Another splendid day in Tuolumne! I hiked up to Mono Pass and lunched at Spillway Lake, munching on a brownie and peanuts while feasting my eyes on Kuna Crest, and listening to the sound of the snow-melt rushing down the cliffs. Corn lilies had begun springing up in the meadows, along with some yellow flowers that I could not identify (our Illustrated Flora of Yosemite is just too heavy to bring on a hike!).
I met only four other people on the trail, and three of them had Yosemite Association connections! Judy Marks, our new employee at the Tuolumne Meadows Visitor Center, was heading up to the pass on her day off. One of our returning volunteers, Heather Schneider, and a new volunteer, Julie Rice, also had spent the day hiking in the area. We certainly have a great group of volunteers and employees who enjoy exploring the park.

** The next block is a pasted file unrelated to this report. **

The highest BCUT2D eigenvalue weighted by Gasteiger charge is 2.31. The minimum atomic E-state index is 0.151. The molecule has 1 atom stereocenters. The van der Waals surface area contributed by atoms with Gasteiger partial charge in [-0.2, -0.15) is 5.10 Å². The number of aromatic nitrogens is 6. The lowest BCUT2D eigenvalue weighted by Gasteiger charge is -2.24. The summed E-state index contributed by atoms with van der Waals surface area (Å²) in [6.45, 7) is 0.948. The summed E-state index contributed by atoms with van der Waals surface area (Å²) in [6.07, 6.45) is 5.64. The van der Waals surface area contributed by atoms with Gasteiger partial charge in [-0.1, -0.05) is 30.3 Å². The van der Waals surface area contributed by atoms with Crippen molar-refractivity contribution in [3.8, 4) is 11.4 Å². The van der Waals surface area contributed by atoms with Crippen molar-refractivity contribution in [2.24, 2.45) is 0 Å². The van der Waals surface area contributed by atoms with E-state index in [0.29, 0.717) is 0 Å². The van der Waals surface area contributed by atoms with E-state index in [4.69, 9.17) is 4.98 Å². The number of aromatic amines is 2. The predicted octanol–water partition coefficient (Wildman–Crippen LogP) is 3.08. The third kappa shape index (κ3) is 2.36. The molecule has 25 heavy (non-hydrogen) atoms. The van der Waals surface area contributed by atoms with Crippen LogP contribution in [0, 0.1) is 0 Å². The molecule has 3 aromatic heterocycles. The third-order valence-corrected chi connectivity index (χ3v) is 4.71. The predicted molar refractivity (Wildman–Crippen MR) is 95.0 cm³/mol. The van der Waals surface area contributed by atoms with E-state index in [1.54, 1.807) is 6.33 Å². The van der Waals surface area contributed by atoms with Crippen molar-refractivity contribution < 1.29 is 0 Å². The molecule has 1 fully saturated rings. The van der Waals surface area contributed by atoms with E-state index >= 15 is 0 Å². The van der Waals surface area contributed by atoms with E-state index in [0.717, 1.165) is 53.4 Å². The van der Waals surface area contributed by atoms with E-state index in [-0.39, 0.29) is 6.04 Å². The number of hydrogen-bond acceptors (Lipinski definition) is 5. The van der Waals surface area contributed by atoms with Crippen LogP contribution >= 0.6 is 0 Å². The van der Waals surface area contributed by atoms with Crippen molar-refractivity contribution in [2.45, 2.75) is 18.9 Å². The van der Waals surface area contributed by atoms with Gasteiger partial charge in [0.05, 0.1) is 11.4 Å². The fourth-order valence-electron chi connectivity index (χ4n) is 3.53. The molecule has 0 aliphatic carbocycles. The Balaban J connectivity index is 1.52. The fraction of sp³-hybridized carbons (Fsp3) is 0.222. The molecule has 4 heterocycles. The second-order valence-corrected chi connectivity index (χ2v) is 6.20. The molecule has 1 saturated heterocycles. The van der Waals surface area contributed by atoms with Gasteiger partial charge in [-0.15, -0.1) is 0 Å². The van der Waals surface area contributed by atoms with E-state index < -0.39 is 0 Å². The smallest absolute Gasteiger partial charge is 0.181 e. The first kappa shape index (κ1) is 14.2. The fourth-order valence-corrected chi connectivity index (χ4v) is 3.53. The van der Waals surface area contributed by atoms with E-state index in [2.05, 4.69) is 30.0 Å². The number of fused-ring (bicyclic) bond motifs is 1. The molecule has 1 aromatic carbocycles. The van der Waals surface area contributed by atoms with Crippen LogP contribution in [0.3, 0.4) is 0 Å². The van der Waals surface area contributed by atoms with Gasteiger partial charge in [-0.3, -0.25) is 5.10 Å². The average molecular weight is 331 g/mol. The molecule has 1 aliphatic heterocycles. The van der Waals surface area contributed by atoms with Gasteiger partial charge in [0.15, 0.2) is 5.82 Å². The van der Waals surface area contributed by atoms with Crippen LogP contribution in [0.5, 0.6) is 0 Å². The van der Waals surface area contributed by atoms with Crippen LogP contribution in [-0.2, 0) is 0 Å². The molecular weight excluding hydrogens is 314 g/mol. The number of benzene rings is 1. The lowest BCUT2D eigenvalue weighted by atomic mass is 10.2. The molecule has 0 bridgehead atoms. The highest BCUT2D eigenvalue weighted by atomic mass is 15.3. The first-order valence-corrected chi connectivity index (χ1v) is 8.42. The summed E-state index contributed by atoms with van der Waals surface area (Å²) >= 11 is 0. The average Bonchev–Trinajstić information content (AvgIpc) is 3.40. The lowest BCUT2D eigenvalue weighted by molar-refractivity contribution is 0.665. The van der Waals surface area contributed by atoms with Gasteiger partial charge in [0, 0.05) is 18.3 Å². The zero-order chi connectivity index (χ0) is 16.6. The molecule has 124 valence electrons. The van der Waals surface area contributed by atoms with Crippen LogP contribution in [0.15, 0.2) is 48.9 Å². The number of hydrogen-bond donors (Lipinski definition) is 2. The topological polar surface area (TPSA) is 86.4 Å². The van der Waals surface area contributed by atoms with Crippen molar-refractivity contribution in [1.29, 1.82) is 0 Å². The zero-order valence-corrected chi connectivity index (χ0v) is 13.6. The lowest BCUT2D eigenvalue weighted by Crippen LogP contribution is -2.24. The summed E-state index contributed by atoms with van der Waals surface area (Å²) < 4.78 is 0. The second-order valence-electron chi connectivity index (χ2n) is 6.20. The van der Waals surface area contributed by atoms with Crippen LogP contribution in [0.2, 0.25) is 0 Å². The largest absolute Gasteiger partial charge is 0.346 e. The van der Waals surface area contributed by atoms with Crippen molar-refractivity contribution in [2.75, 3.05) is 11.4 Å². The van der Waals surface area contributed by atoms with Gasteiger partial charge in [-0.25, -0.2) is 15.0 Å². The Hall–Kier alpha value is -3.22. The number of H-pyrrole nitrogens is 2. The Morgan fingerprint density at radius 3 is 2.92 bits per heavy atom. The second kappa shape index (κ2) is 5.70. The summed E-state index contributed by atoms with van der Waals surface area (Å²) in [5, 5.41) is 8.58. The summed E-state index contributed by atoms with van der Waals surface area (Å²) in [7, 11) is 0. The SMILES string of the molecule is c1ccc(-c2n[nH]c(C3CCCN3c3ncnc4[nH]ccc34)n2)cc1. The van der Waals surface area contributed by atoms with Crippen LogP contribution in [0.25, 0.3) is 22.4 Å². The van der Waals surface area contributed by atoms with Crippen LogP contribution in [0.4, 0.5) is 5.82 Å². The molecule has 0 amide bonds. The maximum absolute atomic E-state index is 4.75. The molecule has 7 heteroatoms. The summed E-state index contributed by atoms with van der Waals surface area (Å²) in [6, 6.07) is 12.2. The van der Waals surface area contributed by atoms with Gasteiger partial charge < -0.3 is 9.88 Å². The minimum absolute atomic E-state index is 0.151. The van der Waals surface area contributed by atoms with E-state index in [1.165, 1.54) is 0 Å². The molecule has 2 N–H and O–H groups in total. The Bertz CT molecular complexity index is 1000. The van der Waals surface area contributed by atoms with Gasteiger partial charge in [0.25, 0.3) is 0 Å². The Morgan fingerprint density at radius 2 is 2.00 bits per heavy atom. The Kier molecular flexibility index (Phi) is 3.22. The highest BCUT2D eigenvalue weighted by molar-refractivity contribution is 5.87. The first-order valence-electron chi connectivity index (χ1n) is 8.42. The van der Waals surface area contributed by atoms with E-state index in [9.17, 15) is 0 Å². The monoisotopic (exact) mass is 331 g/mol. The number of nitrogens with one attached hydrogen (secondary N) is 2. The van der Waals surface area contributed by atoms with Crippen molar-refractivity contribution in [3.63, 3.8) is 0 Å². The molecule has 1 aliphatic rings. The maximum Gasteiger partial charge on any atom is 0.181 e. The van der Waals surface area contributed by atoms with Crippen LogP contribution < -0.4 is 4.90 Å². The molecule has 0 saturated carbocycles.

On my return hike, the cumulus clouds had evolved into cumulus congestus, and I felt the first drops of rain hit me about halfway to the trailhead. After my hike, I drove to Tuolumne Meadows and watched as the storm formed over Mammoth Peak. An hour passed, and Mother Nature still had not produced any lightning, so I called it a day and headed home. However, I did stop at numerous vantage points along Tioga Road to watch the progress of the storm (thinking this safer than trying to watch the clouds in my rearview mirror). The clouds had climbed high into the troposphere and a definite anvil, the precursor to a thunderstorm, had formed. I almost drove back up to the meadows, wanting to see the lightning dance over the peaks, but I reasoned that I would have plenty of opportunities to see thunderstorms this summer.